3. If all else fails – give a compliment! But be genuine and specific. If you leave them scratching their head on why you told them you like their basic khaki pants, you’ve done more harm than good!
This edition of CMM, we are talking about the infamous business or hierarchy of needs (AQSCI or AQRSCI) for category management review. It’s extremely necessary to carefully define all the wants, needs and nice to have of the business. Just like a pyramid, you need to have a sound foundation, to be able to build to the top. Without it, the entire structure crumbles.
Pro Tip 1 – Once the basic business needs are satisfied (assured it can be provided and at the quality you need) then the ‘Business Wants’ become more important. Sometimes it’s hard enough to get the bottom intact, so you should try to focus on this first. Don’t let business partners persuade you to think otherwise!
Pro Tip 2 – If key business requirements are not met, there is a huge opportunity for a #Category Management Fail! Make sure you evaluate all business needs and don’t forget to define constraints and enablers for each category.
It’s the last week of June and we are all trying to make it to the 4th of July for those precious days off!
This week’s edition, we will continue to move through the core tools I presented earlier in the month. After moving past the business requirements, the next portion is to assess is Category, Spend and Market Research (the triangle). Since I’ve already covered Spend Analysis, let’s focus on Category Analysis.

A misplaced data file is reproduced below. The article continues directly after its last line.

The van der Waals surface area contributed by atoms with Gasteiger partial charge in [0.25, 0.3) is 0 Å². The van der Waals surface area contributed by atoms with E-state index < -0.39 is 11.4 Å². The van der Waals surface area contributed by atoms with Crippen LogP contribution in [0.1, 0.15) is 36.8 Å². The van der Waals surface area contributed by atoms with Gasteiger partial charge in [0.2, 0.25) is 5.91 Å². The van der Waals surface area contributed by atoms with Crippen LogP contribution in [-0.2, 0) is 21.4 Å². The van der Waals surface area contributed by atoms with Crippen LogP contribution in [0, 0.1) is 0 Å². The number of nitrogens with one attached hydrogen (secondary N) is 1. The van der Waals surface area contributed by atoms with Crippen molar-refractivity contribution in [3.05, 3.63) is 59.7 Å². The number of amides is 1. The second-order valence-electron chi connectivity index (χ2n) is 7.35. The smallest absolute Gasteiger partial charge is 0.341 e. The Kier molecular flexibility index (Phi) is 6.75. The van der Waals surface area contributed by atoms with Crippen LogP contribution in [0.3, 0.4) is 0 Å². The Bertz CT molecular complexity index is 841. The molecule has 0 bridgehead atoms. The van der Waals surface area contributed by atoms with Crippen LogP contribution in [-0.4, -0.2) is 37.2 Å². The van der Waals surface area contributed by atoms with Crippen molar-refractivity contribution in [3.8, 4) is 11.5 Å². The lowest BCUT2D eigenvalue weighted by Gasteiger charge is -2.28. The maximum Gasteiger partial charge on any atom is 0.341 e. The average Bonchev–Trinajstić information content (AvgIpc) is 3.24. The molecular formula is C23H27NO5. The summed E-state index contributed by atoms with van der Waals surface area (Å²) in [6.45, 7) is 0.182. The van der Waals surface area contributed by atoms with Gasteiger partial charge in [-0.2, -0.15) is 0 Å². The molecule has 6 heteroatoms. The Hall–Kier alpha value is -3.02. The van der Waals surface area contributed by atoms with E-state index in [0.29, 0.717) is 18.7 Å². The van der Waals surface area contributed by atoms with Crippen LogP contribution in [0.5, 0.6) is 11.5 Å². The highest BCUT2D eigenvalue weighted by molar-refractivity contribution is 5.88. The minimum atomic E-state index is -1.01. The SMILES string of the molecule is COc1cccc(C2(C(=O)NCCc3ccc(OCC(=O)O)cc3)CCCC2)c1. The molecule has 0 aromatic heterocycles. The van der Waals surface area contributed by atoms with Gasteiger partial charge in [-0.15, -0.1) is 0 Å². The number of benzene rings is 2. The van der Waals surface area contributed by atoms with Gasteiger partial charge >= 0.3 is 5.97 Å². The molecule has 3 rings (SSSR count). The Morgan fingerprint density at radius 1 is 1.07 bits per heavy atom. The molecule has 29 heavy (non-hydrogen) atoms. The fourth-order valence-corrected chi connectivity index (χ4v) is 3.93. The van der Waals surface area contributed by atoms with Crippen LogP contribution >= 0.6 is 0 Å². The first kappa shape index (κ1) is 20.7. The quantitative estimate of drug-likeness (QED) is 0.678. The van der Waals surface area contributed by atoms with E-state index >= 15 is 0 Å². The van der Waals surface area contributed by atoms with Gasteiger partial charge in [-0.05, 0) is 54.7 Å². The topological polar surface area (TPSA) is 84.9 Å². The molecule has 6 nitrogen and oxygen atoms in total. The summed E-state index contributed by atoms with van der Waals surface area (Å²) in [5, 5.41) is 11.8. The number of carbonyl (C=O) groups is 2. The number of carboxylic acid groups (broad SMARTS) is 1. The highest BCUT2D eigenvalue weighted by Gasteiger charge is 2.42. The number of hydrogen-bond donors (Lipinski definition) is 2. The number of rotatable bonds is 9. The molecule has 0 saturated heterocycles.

One of my least favorite exercises is the total cost of ownership (TCO). I say it is my least favorite because there are so many things to take into consideration, it’s easy to forget one or two. Additionally, if you end up using average costs, your TCO can become basically worthless.
Pro Tip 1– when going through to asses base price + delivery costs + lifecycle costs + switching costs = TCO, make sure you track and record all of your costs in a list. You need to be able to keep track of even the smallest costs including internal staff costs to train and implement a potentially new system.
Pro Tip 2 – Try to find someone who has sourced the same category prior. This way if there are very small or specific switching or life cycle costs you might not realize, they are sure to be able to bring them to your attention.
Can you believe it’s already July 1st! Just a few days away from what I consider the halfway point of the summer.